Lilly, whose portfolio is dominated by injectable biologics, is one large pharma company that is investing in more than just particular deals. In May 2015, it announced a new drug delivery and device innovation center in Cambridge, Massachusetts. Divakar Ramakrishnan, vice president of delivery and device research and development (R&D) at Lilly, said the company felt that a dedicated center was necessary because of “the amount of innovation we are seeing externally and the need to integrate it with our systems.” The center is set to increase Lilly’s drug delivery R&D capacity by 50% and be a hub for external partnerships. “We want to be able to make some strategic partnerships to enable some disruptive innovations,” said Ramakrishnan.
Skin solutions and beyond
There are many ways drugs can enter the body (Fig. 1) , but delivery through the skin is an approach with a track record of success and therefore remains a key focus for innovative drug delivery technologies. Subcutaneous injectable delivery devices are being developed to traverse epidermal layers. For example, Unilife is developing prefilled self-administered injectors that are preassembled and simple to use. After an injection, the patient peels off the device and throws it away. In 2014 Unilife inked a 15-year deal with Sanofi, worth at least $50 million, to be its sole provider of wearable injectors. In 2015 the company made deals with AbbVie as well as an agreement with MedImmune to develop customized wearable injectors for monoclonal antibodies in late-stage clinical development.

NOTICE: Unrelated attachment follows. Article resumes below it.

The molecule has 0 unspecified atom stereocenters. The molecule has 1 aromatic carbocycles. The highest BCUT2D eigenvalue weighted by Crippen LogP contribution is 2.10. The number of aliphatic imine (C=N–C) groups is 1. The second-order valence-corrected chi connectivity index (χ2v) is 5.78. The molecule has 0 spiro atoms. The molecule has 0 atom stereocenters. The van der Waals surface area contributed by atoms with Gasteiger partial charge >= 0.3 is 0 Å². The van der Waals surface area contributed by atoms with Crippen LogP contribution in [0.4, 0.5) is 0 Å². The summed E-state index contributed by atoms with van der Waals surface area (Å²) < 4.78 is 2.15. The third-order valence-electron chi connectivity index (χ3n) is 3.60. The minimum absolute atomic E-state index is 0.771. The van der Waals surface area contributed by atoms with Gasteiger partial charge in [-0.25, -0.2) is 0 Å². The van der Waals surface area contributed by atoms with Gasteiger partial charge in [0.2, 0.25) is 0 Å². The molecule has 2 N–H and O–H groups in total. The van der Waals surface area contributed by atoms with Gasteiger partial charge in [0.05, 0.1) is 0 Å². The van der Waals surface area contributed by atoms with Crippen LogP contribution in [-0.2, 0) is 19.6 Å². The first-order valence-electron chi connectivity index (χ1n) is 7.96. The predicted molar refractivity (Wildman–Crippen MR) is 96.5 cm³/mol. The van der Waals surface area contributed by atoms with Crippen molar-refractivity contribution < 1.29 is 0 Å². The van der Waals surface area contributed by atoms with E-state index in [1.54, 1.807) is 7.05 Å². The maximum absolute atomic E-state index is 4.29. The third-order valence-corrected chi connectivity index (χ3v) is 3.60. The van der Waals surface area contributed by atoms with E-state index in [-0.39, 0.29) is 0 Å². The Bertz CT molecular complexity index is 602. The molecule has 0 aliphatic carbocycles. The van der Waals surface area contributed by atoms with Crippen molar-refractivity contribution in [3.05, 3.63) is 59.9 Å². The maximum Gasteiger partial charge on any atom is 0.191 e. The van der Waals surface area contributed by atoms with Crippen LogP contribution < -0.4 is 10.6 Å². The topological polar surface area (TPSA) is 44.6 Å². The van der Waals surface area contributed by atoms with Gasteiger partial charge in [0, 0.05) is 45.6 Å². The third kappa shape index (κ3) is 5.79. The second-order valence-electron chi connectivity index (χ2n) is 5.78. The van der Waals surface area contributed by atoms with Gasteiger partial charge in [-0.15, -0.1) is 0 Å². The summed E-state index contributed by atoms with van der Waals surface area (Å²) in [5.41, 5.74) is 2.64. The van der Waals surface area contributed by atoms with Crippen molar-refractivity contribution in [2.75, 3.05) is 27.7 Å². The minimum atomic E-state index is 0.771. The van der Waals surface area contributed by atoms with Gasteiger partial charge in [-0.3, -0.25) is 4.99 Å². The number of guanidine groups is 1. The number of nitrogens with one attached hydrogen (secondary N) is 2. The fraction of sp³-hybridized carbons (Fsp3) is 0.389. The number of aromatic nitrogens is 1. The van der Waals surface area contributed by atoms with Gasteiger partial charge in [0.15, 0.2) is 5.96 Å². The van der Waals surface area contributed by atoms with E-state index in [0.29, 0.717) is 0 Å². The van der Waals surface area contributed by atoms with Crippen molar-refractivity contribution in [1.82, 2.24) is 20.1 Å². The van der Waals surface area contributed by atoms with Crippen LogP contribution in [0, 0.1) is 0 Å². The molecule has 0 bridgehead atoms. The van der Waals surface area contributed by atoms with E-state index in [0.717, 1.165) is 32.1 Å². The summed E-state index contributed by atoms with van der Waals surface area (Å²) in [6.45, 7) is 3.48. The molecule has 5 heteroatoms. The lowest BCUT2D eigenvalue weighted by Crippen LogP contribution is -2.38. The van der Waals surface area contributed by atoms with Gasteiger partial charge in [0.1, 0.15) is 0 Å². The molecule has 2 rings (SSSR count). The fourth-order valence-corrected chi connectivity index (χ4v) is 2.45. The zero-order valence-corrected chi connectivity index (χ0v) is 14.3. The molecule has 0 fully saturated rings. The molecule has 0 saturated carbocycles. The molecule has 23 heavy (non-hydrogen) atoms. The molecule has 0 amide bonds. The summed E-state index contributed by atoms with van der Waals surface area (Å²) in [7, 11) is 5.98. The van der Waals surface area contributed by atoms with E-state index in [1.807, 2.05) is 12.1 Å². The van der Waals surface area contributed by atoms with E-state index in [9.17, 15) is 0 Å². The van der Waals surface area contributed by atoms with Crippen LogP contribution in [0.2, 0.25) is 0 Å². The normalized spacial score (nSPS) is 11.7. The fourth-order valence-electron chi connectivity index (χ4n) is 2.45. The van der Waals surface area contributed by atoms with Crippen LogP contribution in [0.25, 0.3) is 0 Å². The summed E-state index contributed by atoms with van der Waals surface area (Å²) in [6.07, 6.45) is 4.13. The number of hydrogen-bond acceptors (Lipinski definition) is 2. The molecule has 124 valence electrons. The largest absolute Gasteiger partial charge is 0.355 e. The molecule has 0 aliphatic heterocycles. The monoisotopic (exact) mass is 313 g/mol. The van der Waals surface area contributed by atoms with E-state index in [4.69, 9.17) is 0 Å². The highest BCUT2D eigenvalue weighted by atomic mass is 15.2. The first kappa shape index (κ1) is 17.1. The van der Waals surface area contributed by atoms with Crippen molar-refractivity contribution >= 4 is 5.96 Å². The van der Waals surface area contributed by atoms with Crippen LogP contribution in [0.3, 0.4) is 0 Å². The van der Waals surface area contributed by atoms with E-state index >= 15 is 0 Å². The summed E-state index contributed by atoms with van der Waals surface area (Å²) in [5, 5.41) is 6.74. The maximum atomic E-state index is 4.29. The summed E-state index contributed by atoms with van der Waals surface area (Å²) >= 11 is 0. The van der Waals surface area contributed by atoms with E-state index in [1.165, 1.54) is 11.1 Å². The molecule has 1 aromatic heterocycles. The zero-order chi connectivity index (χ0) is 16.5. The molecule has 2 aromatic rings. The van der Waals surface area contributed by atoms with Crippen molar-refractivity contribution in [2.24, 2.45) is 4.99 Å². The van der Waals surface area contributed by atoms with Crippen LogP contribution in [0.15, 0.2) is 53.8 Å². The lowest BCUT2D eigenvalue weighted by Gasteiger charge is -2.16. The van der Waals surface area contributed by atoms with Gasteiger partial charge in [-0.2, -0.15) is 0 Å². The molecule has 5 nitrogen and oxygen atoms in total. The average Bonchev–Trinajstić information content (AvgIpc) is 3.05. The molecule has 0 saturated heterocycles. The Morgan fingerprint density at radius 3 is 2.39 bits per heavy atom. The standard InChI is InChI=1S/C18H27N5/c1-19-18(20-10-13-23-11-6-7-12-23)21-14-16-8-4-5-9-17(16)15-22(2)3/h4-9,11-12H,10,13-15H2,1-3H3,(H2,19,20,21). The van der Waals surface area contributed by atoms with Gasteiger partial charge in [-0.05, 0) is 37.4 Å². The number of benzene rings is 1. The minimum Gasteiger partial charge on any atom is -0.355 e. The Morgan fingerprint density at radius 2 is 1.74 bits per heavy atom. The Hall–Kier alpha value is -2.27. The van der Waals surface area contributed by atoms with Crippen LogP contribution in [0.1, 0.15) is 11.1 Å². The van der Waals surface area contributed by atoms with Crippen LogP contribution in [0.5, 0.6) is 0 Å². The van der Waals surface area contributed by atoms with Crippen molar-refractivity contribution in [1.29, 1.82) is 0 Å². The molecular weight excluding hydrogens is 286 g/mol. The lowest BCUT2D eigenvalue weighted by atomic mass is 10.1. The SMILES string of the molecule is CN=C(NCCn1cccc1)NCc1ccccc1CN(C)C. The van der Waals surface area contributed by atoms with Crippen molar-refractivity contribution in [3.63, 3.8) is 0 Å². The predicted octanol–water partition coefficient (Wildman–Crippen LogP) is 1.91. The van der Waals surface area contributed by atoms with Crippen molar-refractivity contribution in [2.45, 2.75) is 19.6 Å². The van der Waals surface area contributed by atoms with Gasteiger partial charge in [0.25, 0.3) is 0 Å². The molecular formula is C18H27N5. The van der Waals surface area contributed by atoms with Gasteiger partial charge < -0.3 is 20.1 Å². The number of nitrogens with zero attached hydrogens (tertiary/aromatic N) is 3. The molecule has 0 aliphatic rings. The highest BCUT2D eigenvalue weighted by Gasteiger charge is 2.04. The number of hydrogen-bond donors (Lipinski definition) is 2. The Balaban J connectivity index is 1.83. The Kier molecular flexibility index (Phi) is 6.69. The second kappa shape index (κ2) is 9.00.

Non-invasive transdermal delivery systems are also gaining popularity owing to their ease of use. Similar to the familiar nicotine and hormone patches, newly approved transdermal pharmaceutical formulations include Neupro (rotigotine), a dopamine agonist for the treatment of Parkinson’s disease, and Zecuity (sumatriptan) in the form of a single-use, battery-powered patch for migraine treatment. Newer patches in development are more powerful and allow for more effective and uniform adsorption.